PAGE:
After this long, drawn-out MySQL vs. SQL Server comparison, which database is the best for you? There’s a lot of information to unpack here, and the right answer is still “it depends.” Here’s the best summary we can give:

  • If you’re a Linux shop already using parts of the LAMP stack, then MySQL will fit in nicely.
  • If you’re a Windows shop already using .NET and the Microsoft ecosystem, then SQL Server is the obvious choice.
  • If you’re looking to make a clean start, the evidence leans slightly toward SQL Server. Microsoft is building momentum in the cloud with Azure, while also embracing open-source and ecosystems like Linux. What’s more, SQL Server has a better toolset and arguably better performance.

Whether you go with SQL Server or MySQL, your database needs to connect smoothly with the rest of your IT infrastructure. In particular, you’ll need an intermediate API (application programming interface) layer that connects your database to the front-end user interface.

The good news is that DreamFactory has built a system that automatically generates code to connect your back-end database with your front-end GUI. With a bit of configuration and a few clicks of a mouse, DreamFactory turns your database into a production-ready REST API—and even generates the documentation alongside it.

DreamFactory supports all kinds of SQL databases: MySQL, SQL Server, and a long list of others. Want to learn more? Check out this video on how the DreamFactory platform works, and get ready to breathe a big sigh of relief.

Frequently Asked Questions: MySQL vs. Microsoft SQL Server

What are the main factors to consider when choosing between MySQL and MS SQL Server?

When choosing between MySQL and MS SQL Server, consider factors such as licensing and pricing, performance and scalability, platform support, security features, ease of use, and the available tools and utilities.

Is there a clear better choice between MySQL and MS SQL Server?

There isn't a one-size-fits-all answer to this question, as the choice between MySQL and MS SQL Server depends on your specific needs, requirements, and familiarity with each platform. Both databases have their strengths, and the best choice for your project depends on various factors, including cost, scalability, and the underlying infrastructure.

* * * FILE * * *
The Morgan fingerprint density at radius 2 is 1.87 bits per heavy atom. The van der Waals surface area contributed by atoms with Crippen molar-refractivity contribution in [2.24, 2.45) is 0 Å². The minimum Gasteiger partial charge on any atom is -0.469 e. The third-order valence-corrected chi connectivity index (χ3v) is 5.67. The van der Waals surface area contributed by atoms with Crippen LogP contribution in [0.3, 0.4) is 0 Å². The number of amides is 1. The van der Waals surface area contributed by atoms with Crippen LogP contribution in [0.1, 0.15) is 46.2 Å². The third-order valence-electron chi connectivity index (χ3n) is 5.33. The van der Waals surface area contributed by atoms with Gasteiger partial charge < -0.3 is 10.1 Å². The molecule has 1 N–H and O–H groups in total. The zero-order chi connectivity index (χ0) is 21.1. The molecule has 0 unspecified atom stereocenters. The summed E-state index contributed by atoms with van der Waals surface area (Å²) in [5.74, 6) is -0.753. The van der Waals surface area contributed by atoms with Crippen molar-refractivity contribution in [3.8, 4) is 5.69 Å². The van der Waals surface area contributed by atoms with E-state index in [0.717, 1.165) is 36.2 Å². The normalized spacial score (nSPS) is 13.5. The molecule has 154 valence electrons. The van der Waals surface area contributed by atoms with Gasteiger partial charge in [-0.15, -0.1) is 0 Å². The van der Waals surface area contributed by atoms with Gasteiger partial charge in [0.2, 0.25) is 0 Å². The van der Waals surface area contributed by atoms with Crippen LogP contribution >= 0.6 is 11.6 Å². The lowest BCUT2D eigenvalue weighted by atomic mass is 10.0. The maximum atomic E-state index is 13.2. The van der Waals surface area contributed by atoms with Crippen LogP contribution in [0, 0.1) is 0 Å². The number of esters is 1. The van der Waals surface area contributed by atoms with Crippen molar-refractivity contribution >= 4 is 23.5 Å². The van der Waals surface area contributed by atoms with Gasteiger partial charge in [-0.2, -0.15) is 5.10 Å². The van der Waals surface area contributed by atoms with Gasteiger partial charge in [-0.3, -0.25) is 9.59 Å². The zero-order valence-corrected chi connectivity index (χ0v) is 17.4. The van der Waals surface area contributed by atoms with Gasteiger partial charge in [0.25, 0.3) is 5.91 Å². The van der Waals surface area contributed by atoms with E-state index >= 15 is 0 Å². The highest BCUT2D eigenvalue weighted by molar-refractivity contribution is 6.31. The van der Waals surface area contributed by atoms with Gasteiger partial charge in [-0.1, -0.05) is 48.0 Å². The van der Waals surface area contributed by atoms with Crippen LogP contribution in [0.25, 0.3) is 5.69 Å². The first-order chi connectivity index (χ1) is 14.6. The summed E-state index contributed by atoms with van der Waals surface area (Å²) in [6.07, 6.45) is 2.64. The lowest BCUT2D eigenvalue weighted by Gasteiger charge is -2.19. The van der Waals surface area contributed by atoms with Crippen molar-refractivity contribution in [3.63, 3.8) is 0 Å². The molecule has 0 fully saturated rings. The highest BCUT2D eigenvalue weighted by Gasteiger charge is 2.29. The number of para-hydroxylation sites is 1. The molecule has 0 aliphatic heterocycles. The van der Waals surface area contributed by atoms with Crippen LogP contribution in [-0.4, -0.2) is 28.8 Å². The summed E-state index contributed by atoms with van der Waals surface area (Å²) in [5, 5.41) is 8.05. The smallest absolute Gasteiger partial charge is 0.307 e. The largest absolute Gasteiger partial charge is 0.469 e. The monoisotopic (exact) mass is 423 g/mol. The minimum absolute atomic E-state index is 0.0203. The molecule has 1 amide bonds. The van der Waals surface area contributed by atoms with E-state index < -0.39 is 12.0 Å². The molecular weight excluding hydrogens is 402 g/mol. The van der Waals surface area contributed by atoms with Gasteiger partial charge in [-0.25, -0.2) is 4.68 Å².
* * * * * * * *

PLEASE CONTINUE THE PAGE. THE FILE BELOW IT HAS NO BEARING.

Which database is more popular, MySQL or MS SQL Server?

Both MySQL and MS SQL Server are popular and widely used database management systems. MySQL is known for its popularity in the open-source community, web development, and content management systems, while MS SQL Server is popular within the Microsoft ecosystem and enterprise-level applications. The popularity of a database doesn't necessarily indicate its superiority but can be an indicator of the community and support resources available.

Are there any limitations to using MySQL compared to MS SQL Server?

MySQL has certain limitations when compared to MS SQL Server, such as a lack of support for full-text search in InnoDB storage engine, limited support for advanced analytics and business intelligence features, and fewer options for high availability and disaster recovery. However, MySQL can still be an excellent choice for many applications, depending on your requirements.

Can I migrate my existing database from MySQL to MS SQL Server or vice versa?

Yes, it is possible to migrate your existing database from one system to another. There are tools and utilities available to assist with this process, such as the SQL Server Migration Assistant for MySQL and the MySQL Workbench migration wizard. However, it's important to thoroughly plan and test the migration to ensure data consistency and compatibility.

How do MySQL and MS SQL Server compare in terms of performance?

Performance is highly dependent on the specific use case, database design, and configuration. Both MySQL and MS SQL Server are capable of delivering excellent performance when properly optimized. MySQL is known for its fast read-heavy workloads, while MS SQL Server is praised for its robust performance in transactional and analytical workloads. Choosing the right database for your project should be based on your specific performance requirements and the nature of your application.

Which database provides better support for cloud deployments, MySQL or MS SQL Server?

Both MySQL and MS SQL Server offer support for cloud deployments, and you can use them with popular cloud providers like Amazon Web Services, Microsoft Azure, and Google Cloud Platform. MS SQL Server has a strong integration with Azure, while MySQL is available as a managed service on various cloud platforms. The choice of the database for your cloud deployment depends on your preferred cloud provider, pricing, and the specific features required for your application.